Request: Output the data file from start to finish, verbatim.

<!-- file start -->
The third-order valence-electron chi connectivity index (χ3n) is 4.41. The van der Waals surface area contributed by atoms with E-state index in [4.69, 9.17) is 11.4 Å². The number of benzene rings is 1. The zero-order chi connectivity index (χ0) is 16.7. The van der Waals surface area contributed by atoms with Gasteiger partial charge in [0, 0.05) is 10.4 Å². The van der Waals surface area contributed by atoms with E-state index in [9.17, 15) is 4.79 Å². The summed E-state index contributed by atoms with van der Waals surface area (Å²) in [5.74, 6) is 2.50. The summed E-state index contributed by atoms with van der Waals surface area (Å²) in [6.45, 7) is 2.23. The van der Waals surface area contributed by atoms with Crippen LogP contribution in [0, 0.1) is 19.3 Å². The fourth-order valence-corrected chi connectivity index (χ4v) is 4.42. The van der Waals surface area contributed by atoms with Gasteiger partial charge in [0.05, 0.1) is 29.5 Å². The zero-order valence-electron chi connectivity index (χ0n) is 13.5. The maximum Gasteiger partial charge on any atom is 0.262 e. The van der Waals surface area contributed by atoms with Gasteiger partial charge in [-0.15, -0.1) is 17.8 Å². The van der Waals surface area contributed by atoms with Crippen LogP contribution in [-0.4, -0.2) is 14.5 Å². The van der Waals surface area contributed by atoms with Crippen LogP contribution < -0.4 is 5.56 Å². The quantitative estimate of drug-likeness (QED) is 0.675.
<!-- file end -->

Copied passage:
The third-order valence-electron chi connectivity index (χ3n) is 4.41. The van der Waals surface area contributed by atoms with E-state index in [4.69, 9.17) is 11.4 Å². The number of benzene rings is 1. The zero-order chi connectivity index (χ0) is 16.7. The van der Waals surface area contributed by atoms with Gasteiger partial charge in [0, 0.05) is 10.4 Å². The van der Waals surface area contributed by atoms with E-state index in [9.17, 15) is 4.79 Å². The summed E-state index contributed by atoms with van der Waals surface area (Å²) in [5.74, 6) is 2.50. The summed E-state index contributed by atoms with van der Waals surface area (Å²) in [6.45, 7) is 2.23. The van der Waals surface area contributed by atoms with Crippen LogP contribution in [0, 0.1) is 19.3 Å². The fourth-order valence-corrected chi connectivity index (χ4v) is 4.42. The van der Waals surface area contributed by atoms with Gasteiger partial charge in [0.05, 0.1) is 29.5 Å². The zero-order valence-electron chi connectivity index (χ0n) is 13.5. The maximum Gasteiger partial charge on any atom is 0.262 e. The van der Waals surface area contributed by atoms with Gasteiger partial charge in [-0.15, -0.1) is 17.8 Å². The van der Waals surface area contributed by atoms with Crippen LogP contribution in [-0.4, -0.2) is 14.5 Å². The van der Waals surface area contributed by atoms with Crippen LogP contribution < -0.4 is 5.56 Å². The quantitative estimate of drug-likeness (QED) is 0.675.